Ludmila Praslova, PhD, professor and director of graduate industrial-organizational psychology, is an international thought leader with a passion for creating spaces that give people a sense of belonging while being creative in the workplace. She shares this passion with her graduate students as they journey toward earning their Master of Science in Industrial-Organizational Psychology.
“Industrial-organizational (I/O) psychology covers everything from using science to hire the best candidates to developing organizational cultures that support creativity and innovation,” said Dr. Praslova. “Within organizational psychology, I have always been interested in creating workplace environments that maximize the engagement, productivity, and well-being of people from different backgrounds. This is also tied to organizational ethics and values—another important aspect of my work.”
Dr. Praslova felt called to organizational psychology through her interest in how people can work with maximum creativity, success, and enjoyment—something that has always fascinated her. Before becoming a professor, she particularly enjoyed working in global and intercultural organizations and helping people collaborate and co-create effectively despite dramatically different cultures and upbringing. This created an interest in developing organizational systems that support people of various backgrounds in fully expressing their talents.
“My passion is creating work environments that allow people to be creative and experience flow and joy in the workplace. These are also environments where people can experience inclusion, belonging, and dignity. When people have a sense of belonging and support to maximize their talents, both people and organizations benefit. Now is also an exciting time for our discipline—the world of work is rapidly changing, and we can re-design organizations to maximize individual and organizational success in ways that are ethical and sustainable.”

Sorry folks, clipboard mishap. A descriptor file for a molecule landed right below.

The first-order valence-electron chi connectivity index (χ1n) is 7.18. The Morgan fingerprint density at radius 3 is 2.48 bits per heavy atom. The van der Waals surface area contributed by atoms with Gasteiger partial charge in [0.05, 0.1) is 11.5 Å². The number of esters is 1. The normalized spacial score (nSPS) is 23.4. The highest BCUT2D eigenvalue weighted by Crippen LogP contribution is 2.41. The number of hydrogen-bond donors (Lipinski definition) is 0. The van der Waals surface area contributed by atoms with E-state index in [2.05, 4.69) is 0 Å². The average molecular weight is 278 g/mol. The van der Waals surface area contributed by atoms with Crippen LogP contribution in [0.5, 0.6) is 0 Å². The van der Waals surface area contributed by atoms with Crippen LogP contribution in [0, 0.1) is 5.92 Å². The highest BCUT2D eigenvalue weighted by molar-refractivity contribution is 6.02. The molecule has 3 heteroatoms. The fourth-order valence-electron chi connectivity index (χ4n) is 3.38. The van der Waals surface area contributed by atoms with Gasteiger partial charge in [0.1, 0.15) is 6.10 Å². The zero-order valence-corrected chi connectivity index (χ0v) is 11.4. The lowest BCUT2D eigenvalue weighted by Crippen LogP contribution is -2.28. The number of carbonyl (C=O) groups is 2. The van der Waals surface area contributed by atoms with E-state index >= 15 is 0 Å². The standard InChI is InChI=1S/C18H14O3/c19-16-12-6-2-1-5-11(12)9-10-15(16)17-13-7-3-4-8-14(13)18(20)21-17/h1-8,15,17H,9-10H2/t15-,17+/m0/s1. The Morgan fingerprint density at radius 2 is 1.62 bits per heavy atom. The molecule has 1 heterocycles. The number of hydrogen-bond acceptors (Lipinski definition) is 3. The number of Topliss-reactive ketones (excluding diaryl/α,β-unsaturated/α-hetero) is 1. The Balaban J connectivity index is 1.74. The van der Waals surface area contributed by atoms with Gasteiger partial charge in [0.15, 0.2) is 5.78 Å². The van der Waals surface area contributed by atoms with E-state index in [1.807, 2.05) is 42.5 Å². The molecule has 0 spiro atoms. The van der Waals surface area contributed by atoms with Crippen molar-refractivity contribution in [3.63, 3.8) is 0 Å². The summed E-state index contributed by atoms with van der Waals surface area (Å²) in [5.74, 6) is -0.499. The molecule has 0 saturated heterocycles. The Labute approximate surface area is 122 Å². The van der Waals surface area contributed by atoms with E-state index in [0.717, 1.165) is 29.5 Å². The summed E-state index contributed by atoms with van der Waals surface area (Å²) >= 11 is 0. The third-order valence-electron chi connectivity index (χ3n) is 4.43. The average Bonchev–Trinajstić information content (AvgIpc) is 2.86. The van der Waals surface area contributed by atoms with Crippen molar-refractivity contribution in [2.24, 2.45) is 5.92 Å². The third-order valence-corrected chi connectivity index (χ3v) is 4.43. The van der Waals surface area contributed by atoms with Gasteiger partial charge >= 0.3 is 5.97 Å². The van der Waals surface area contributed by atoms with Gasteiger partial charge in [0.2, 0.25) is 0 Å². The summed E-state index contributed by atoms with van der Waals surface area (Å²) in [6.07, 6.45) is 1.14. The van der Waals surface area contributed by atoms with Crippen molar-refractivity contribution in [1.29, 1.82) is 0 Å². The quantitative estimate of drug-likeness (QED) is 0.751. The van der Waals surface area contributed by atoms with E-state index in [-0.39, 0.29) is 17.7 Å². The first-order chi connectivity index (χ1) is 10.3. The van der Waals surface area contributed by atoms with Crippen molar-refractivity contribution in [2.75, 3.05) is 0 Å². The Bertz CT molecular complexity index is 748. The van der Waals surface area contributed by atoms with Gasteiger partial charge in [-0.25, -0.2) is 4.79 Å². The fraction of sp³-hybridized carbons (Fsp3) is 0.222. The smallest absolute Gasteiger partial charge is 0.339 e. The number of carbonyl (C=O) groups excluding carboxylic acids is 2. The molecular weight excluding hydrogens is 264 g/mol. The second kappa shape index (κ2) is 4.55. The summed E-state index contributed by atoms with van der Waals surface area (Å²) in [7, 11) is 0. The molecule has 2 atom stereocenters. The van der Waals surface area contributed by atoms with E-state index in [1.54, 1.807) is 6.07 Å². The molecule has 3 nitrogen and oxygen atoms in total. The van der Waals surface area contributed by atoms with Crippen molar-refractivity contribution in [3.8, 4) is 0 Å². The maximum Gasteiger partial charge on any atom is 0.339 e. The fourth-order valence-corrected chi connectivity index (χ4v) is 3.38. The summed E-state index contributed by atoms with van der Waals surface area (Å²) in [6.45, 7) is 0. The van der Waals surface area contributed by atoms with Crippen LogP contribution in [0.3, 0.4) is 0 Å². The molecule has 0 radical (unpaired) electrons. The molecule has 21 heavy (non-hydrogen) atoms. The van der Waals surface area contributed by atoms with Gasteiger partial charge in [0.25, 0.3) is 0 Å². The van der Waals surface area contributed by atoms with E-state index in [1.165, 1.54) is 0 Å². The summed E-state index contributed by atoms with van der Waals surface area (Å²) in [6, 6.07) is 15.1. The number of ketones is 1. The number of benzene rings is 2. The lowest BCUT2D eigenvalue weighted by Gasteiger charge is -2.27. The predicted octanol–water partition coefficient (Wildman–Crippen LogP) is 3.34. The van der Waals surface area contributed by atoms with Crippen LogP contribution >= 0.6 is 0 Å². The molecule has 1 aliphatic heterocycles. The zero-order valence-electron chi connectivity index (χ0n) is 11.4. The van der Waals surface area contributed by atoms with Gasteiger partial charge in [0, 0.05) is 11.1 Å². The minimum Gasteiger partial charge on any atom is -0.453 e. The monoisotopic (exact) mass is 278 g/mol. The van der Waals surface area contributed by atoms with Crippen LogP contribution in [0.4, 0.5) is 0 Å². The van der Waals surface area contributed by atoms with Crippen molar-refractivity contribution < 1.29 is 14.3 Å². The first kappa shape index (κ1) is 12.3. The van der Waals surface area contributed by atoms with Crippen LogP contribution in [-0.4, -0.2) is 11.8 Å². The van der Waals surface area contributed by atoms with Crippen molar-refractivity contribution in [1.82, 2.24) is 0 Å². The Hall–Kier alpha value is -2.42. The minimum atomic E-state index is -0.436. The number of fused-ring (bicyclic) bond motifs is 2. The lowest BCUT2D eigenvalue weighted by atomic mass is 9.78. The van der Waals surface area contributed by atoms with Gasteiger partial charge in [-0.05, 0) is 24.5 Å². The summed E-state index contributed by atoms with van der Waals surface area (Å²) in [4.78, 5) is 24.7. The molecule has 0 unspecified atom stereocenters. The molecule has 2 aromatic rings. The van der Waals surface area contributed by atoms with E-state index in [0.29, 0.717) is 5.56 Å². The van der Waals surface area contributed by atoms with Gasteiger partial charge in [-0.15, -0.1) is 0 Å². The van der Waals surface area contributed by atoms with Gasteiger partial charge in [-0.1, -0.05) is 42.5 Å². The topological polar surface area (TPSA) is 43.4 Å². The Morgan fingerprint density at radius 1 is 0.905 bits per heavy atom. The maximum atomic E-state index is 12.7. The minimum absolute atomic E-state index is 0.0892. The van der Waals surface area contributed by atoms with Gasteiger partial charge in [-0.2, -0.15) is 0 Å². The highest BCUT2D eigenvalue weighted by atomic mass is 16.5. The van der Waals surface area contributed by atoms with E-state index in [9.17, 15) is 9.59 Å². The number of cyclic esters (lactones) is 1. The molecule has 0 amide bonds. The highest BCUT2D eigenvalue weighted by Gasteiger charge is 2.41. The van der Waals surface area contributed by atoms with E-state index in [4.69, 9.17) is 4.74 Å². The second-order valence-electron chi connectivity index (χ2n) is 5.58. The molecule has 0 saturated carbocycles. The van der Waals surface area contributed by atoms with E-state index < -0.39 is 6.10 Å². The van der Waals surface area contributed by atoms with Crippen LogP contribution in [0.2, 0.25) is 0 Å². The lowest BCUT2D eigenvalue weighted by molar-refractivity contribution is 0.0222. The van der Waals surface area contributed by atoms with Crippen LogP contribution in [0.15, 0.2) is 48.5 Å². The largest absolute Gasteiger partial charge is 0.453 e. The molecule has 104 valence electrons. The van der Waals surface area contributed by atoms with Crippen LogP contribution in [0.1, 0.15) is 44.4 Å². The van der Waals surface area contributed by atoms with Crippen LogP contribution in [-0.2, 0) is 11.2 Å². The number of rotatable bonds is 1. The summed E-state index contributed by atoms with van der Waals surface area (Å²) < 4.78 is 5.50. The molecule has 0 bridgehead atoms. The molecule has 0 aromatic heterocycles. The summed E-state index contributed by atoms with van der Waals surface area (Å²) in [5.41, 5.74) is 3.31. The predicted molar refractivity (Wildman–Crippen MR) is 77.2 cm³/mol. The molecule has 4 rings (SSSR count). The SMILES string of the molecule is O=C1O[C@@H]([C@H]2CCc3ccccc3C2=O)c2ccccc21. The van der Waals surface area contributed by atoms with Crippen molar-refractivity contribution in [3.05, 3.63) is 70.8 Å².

Dr. Praslova marries her passion and interest in I/O psychology with her dedication to care for her students through her dynamic coursework and applicable assignments. Through their classroom work, students participate in the larger organizational psychology community via networking, reading cutting-edge work, and evaluating the effectiveness of older and newer approaches to the workplace. They also receive higher academic experience through collaboration on conference presentations, writing, and consulting projects. They sometimes even get an early glimpse on Dr. Praslova’s ideas before she publishes articles.
“I think my favorite thing is connecting students with alumni and other professionals. Not everyone will want to focus on inclusion as much as I do, and that’s okay. If students have a network of people who love working in employee selection, learning and development, or leadership development, that nurtures love for the larger field.”